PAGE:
Sunday, November 5, 2017

American Landscapes: Badlands

It's tempting to put badlands in quotes, because "bad" isn't the adjective that comes to mind: "strange", "tortuous", or even "severe" seem better. But apparently early europeans called them bad because they were difficult to traverse, and the name stuck.

"Extensive" is another adjective. The badlands cover more than two hundred square miles in North Dakota and South Dakota, in Theodore Roosevelt National Park and Badlands National Park respectively. A casual tourist can see wonderful sites but to see it all would take a long, long time. We were happy we could at least visit both parks.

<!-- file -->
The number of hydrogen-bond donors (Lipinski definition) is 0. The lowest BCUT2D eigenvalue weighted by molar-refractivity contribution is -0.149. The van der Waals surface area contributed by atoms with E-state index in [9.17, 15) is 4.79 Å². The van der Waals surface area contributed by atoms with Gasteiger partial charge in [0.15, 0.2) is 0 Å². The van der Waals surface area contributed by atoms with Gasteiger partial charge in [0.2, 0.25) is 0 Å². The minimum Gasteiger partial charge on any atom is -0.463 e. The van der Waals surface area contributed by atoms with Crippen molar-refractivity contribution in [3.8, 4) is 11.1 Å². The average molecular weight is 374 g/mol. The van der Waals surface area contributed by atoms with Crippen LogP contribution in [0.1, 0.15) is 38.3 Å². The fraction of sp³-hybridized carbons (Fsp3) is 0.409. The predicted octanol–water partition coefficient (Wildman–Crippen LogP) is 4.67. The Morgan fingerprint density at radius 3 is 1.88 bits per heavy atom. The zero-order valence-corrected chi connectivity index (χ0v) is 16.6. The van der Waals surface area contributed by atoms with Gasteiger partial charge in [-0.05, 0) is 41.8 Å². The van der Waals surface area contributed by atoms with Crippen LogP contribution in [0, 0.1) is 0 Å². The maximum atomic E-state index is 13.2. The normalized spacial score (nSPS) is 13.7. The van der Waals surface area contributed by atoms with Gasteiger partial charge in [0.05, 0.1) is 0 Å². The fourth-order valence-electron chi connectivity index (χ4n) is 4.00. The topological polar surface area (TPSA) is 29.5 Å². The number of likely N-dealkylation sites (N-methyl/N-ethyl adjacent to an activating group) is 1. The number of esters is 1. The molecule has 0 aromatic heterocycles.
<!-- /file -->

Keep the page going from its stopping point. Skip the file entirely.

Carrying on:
The northern badlands were cloaked in haze from large fires to the west, but the vistas were beautiful nevertheless. A memorable hike led to a vantage point overlooking a group of grazing bison. My preconceived notion of the badlands as barren was wrong. They have colors, textures and life.

Painted Canyon, Theodore Roosevelt National Park
Bison, Theodore Roosevelt National Park
Jones Creek, Theodore Roosevelt National Park
Badlands National Park, South Dakota
Yellow Mound Formation, Badlands National Park

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